Sunday, September 02, 2012

Hard simple cheesemaking made simple hard

Cheesemaking is really, really simple, which is one reason why you should say it is very, very hard. It is much more impressive to say something which you find simple is hard rather than something you find simple is simple. This is how Kevin Rudd got to be Prime Minister; he made the English language, which the rest of us find pretty easy, really, seem so infuriatingly complex that we all gave him a vote for his efforts. (And then he did the same with the economy.)

But anyway. Who would have thought that in order to make cheese, pretty much all you have to do is follow a recipe? This is, essentially, what I have been doing for these past few months. Some instructions are, it is true, a little odd. In the recipe 'mozzarella - traditional method', the first instruction reads:

1. Heat the milk to 90 degrees F. The pH should be 6.8. If it isn't, wait and test again. 

Traditional Italians always kept a litmus test around their house, don't you know.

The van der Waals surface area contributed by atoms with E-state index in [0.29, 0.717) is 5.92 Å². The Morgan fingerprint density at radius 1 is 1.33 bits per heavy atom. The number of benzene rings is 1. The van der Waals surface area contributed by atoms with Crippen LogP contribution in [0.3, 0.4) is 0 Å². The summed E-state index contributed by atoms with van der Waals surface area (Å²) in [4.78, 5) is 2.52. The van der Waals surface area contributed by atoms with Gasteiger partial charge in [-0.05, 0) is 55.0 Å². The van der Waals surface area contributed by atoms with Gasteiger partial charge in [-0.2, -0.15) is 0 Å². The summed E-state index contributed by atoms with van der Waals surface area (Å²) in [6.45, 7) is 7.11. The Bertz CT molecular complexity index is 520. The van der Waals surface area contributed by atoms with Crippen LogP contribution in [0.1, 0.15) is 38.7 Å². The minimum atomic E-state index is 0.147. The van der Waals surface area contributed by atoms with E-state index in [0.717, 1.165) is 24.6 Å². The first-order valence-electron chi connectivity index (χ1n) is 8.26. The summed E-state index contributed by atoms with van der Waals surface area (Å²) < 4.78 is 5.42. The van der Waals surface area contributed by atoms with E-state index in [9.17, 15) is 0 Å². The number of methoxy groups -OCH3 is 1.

I just made a provolone today: it's twisting around in the shower recess, looking like a rather small white knobbled and ugly thing that no-one would particularly want to eat. Because it is.

Of course there are always problems: starters that don't start, curds that don't set, or won't stretch the way you want them to, not enough ricotta which is so mooshy anyway that you can't collect it without it dissolving into the rest of the whey. It's all quite simple, the recipe book says; just heat it up to the required temperature, or let it mature for such and such a time, and it will magically happen.

Simple? Cheesemaking is hard! I don't know how people do it! The nerve of that book, trying to make something so hard as cheesemaking seem simple!

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